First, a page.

Genetic find might lead to TB-resistant cattle

Genetic find might lead to TB-resistant cattle

SCIENTISTS have identified genetic traits in cattle that might allow farmers to breed livestock with increased resistance to bovine tuberculosis (TB).

The study, which compared the genetic code of TB-infected animals with that of disease-free cattle, could help eliminate a disease that leads to major economic losses worldwide.

The research, led by the Roslin Institute at the University of Edinburgh, has identified a number of genetic signatures associated with TB resistance in the cows that were unaffected.

The study builds on previous research by the Roslin Institute that showed that some cattle might be more resistant to bovine TB as a result of their genetic make-up.

The researchers said the latest finding is significant as it sheds further light on whether it might be possible to improve TB control through selective breeding.

The team used the latest gene identification techniques to compare the genes of healthy and infected female Holstein-Friesians.

Bovine TB, caused by Mycobacterium bovis, infects not only cattle but other livestock and wildlife. It also remains a risk to people.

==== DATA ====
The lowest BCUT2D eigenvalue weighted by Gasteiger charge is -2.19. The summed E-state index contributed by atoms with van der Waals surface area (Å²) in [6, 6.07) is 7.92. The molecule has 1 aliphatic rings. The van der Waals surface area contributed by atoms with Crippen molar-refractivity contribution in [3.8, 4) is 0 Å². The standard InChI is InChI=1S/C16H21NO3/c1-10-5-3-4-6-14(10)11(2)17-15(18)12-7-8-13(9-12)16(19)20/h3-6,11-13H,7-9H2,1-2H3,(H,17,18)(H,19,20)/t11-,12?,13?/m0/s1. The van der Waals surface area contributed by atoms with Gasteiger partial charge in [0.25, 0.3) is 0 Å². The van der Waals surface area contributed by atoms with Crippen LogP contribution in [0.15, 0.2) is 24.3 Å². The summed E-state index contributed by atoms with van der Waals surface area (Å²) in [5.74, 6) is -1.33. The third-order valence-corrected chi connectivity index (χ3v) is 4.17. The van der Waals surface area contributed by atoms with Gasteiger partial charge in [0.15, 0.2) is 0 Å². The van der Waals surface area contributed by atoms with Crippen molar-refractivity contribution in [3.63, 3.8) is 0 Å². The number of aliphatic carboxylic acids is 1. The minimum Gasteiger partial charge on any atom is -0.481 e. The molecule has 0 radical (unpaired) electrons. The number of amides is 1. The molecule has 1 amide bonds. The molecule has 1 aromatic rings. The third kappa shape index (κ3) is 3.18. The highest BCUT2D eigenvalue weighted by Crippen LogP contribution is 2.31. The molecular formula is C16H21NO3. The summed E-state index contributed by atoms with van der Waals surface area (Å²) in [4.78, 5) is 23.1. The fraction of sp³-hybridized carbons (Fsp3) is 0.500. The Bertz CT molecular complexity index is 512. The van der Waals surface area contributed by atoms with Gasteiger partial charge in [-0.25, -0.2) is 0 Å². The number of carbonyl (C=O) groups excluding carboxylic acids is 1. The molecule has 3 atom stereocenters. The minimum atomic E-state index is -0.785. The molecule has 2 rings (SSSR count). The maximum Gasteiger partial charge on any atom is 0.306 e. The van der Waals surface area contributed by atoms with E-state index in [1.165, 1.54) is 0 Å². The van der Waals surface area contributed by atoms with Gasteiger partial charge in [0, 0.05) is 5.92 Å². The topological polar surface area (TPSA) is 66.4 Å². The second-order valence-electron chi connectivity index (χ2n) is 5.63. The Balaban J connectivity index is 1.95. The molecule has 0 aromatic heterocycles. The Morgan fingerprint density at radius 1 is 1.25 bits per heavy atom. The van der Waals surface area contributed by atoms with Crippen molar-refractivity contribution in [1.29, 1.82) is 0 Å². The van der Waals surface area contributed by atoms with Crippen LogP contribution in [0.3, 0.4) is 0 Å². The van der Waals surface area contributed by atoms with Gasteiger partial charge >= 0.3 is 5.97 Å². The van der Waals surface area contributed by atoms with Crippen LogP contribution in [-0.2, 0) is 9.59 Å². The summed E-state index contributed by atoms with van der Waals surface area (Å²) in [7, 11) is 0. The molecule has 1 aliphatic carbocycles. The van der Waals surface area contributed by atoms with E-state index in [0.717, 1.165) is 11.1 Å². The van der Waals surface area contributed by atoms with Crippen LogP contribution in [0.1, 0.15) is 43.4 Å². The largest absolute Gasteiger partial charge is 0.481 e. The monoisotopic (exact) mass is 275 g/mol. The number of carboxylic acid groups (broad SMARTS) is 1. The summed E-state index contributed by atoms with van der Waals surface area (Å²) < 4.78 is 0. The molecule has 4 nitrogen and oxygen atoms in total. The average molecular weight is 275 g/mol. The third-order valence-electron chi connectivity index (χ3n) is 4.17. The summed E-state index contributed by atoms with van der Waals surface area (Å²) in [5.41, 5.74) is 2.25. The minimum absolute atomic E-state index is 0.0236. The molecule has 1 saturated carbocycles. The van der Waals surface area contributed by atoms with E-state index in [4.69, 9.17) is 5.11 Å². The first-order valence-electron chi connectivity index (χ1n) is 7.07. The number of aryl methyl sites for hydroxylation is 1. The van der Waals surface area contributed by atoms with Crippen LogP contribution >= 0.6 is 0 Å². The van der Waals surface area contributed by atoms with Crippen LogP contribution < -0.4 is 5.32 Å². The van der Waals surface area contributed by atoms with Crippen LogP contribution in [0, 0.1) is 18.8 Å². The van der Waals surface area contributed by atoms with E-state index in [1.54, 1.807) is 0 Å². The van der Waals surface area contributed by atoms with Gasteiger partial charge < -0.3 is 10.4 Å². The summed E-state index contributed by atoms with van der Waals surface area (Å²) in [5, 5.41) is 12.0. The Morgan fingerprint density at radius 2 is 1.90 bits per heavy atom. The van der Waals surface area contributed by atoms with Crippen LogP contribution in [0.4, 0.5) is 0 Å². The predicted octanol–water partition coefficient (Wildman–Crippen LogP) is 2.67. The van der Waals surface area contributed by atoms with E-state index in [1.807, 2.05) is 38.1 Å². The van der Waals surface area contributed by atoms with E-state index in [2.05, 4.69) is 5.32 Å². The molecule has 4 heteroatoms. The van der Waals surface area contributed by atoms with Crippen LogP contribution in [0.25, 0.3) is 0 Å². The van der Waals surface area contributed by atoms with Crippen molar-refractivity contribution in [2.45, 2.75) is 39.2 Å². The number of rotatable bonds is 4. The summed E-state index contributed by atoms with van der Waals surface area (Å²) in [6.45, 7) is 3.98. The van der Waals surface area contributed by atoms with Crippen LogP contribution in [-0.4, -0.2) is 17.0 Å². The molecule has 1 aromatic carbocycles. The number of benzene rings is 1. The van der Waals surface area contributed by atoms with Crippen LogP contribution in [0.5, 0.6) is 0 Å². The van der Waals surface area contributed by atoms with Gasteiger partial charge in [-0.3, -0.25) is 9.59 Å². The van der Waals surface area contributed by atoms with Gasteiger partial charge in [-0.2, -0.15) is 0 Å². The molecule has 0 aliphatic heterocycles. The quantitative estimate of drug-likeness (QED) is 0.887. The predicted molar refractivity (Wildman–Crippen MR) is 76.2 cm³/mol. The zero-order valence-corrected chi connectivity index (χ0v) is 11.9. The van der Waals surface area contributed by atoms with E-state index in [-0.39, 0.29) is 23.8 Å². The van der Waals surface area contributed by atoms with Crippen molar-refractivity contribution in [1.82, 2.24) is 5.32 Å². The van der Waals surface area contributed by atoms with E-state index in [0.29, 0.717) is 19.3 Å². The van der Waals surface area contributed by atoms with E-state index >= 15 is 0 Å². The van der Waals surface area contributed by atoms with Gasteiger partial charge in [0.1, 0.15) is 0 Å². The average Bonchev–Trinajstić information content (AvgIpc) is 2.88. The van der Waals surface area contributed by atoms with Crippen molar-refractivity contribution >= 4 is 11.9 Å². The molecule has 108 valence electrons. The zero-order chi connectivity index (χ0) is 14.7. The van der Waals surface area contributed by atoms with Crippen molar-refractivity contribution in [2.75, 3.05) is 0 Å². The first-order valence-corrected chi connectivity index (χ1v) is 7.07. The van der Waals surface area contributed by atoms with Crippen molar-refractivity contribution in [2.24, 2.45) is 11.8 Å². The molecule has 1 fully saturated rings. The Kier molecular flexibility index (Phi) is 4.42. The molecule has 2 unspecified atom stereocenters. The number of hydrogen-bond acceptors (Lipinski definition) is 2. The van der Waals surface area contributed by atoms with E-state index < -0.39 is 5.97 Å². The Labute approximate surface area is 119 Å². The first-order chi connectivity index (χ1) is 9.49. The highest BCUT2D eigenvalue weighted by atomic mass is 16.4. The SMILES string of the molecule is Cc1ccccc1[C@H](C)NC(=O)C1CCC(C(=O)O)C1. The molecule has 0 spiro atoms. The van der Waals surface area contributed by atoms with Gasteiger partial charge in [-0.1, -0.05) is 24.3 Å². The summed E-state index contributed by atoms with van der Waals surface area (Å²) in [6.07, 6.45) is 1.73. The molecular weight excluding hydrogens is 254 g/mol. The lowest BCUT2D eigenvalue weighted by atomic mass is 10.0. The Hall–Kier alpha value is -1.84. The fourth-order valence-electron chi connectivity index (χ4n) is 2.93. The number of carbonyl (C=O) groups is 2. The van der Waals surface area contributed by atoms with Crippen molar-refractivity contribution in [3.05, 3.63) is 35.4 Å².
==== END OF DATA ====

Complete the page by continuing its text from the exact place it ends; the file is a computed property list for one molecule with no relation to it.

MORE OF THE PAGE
Despite intensive control efforts over many decades, bovine TB continues to have a serious effect on livestock, affecting farm profitability and animal welfare.

This latest research, funded by the U.K.'s Biotechnology & Biological Sciences Research Council (BBSRC) and the European Union, was published in the journal Heredity.

The Roslin researchers worked on the study with colleagues from the Agri-Food & Biosciences Institute (AFBI) and Queen's University Belfast.

Refining genomic predictors of resistance will be the focus of a new BBSRC-funded study to be carried out by researchers at Roslin, AFBI and the Scotland Rural College.

"Differences between cattle in their genes is not the only factor in determining whether the animal will get bovine TB or not; various environmental factors as well as differences in the TB bacteria may also affect susceptibility," lead researcher E.J. Glass said.

"If we can choose animals with better genotypes for TB resistance, then we can apply this information in new breeding programs alongside other control strategies. It is hoped that can help us to more effectively control TB in cattle," she said.

Volume:86 Issue:08

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